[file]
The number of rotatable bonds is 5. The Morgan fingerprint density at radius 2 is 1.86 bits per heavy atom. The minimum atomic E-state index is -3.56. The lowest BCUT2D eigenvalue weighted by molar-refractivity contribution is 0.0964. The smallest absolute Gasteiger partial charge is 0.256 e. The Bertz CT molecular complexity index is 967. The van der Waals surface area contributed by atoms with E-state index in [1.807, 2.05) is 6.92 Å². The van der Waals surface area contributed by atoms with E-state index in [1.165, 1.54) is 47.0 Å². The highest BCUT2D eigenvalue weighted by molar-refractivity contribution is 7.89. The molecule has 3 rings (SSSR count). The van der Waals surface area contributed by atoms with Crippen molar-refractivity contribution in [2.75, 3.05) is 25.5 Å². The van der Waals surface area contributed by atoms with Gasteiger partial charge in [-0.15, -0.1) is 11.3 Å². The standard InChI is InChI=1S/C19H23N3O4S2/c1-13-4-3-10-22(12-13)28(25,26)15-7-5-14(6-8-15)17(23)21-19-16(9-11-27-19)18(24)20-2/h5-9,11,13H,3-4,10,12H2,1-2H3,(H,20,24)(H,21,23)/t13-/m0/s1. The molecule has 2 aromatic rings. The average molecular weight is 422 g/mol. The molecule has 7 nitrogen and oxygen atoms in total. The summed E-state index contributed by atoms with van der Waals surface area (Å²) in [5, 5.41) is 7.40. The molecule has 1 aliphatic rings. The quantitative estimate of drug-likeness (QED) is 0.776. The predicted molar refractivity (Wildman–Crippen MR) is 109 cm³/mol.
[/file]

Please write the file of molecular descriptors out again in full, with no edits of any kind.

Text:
The number of rotatable bonds is 5. The Morgan fingerprint density at radius 2 is 1.86 bits per heavy atom. The minimum atomic E-state index is -3.56. The lowest BCUT2D eigenvalue weighted by molar-refractivity contribution is 0.0964. The smallest absolute Gasteiger partial charge is 0.256 e. The Bertz CT molecular complexity index is 967. The van der Waals surface area contributed by atoms with E-state index in [1.807, 2.05) is 6.92 Å². The van der Waals surface area contributed by atoms with E-state index in [1.165, 1.54) is 47.0 Å². The highest BCUT2D eigenvalue weighted by molar-refractivity contribution is 7.89. The molecule has 3 rings (SSSR count). The van der Waals surface area contributed by atoms with Crippen molar-refractivity contribution in [2.75, 3.05) is 25.5 Å². The van der Waals surface area contributed by atoms with Gasteiger partial charge in [-0.15, -0.1) is 11.3 Å². The standard InChI is InChI=1S/C19H23N3O4S2/c1-13-4-3-10-22(12-13)28(25,26)15-7-5-14(6-8-15)17(23)21-19-16(9-11-27-19)18(24)20-2/h5-9,11,13H,3-4,10,12H2,1-2H3,(H,20,24)(H,21,23)/t13-/m0/s1. The molecule has 2 aromatic rings. The average molecular weight is 422 g/mol. The molecule has 7 nitrogen and oxygen atoms in total. The summed E-state index contributed by atoms with van der Waals surface area (Å²) in [5, 5.41) is 7.40. The molecule has 1 aliphatic rings. The quantitative estimate of drug-likeness (QED) is 0.776. The predicted molar refractivity (Wildman–Crippen MR) is 109 cm³/mol.